It is the result of a fortuitous encounter. I enjoy what Philippe Starck does in architecture and design, where he expresses a sense of aestheticism that I really like. When I met him, I discovered someone truly passionate about champagne, someone who drinks it daily, someone who only drinks zero dosage champagne. It turns out that when I met him, I was also exploring the possibility of making such champagne. Even when I joined the house in 1996, I thought that our range had too much dosage. We have lowered the average dosage from 11-12 g/l on average to 8-9 g/l today.
Starck wanted to take part in this project, so during six years, he came to Reims to meet our teams and our chef de cave, Jean-Baptiste Lecaillon, for memorable days of exchanges and tastings, telling us his idea of champagne and his vision of the ideal champagne.
You have a great vineyard and a great grasp of vinification and blending. Do you still need dosage?
Yes. We can only make Brut Nature from south-facing terroirs, in sunny and quite dry years. For this, we identified parcels in Cumières with shallow clay soils on which we could get these incredible grapes that allow us to not add dosage in certain years. But for wines coming from chalky soils, we still need to add some balance with a light dosage to smooth the acidity down a little.
What do you see in your house’s future? What are your ambitions?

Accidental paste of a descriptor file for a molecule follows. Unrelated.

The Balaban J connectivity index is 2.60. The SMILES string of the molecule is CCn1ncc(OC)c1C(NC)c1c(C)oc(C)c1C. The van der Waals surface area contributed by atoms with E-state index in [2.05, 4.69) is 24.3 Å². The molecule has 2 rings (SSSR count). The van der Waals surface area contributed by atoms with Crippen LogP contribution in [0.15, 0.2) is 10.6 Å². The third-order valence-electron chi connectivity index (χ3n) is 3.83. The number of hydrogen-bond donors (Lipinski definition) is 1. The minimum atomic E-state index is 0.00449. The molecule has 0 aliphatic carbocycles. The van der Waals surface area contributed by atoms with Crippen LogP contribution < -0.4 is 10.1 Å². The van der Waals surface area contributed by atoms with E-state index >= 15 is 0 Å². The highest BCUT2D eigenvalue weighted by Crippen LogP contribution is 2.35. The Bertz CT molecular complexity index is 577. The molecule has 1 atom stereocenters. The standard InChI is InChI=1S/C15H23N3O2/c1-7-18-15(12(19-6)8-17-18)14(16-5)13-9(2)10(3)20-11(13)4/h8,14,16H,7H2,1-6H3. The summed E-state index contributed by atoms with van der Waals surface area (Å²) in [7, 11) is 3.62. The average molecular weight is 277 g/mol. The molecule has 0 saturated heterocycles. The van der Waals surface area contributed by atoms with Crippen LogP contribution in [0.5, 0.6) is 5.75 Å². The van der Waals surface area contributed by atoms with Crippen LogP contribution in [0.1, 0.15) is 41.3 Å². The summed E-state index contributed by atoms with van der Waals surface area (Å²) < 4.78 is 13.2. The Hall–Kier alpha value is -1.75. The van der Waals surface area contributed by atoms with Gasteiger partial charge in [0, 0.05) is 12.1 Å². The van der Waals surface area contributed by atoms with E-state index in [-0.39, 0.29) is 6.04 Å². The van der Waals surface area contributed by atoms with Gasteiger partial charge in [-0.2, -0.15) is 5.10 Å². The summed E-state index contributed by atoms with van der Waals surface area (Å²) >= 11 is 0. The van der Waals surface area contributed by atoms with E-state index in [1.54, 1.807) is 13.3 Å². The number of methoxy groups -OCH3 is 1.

We are not looking for a growth in volume, which stayed more or less the same since the 19th century at 3.5 million bottles per year. For 200 years, our job has been to cultivate our vineyard and increase the quality of our grapes, make progress in vinification, to be even more precise. We want to make the champagne of tomorrow and aspire to greatness.
The competition from other sparkling wines is growing. How do you see the future of champagne?
I am not worried about the increasing sales of other sparkling wines, whether it is Prosecco, English sparkling wine, or Cava. The more sparkling wine drinkers, the better, with champagne firmly at the top of the pyramid because of its price and quality. Therefore, consumers who delve into the world of sparkling wines might end up discovering interesting champagnes.
I think that champagne has all the assets needed to continue to be the reference in the sparkling wine category.
I think that champagne has all the assets needed to continue to be the reference in the sparkling wine category thanks to its one-of-a-kind terroir, made of chalk and a very particular climate, which produces the world’s great sparkling wines or, in any case, wines of a strong identity.
Consumers have been paying more for champagne than for sparkling wine from other regions for 300 years. There is a clear explanation for this: the consumers accept to pay more for quality that they deem to match the price that they pay. When champagne is well made, there is nothing else like it in the world. It has an extraordinary balance, is complex, and has a remarkable ability to age. It is a great, inimitable sparkling wine.
It is vital that the Champagne region does not rest on its laurels and that it continues to improve its quality.
However, it is vital that the Champagne region does not rest on its laurels and that it continues to improve its quality. On our small scale, our house is also taking part in increasing the quality of champagne.
Do you drink champagnes from other houses?
Of course. We always enrich ourselves by drinking other champagnes, and I do it whenever I can. Champagne has such a wealth of houses, styles, and different champagnes, and that’s great! It would be a great shame if we could only drink one kind of champagne.
You are the president of a world-renowned house. How do you feel about it?
If there were one word to define champagne, what would it be?
What would life be like without champagne?
Sad, very sad.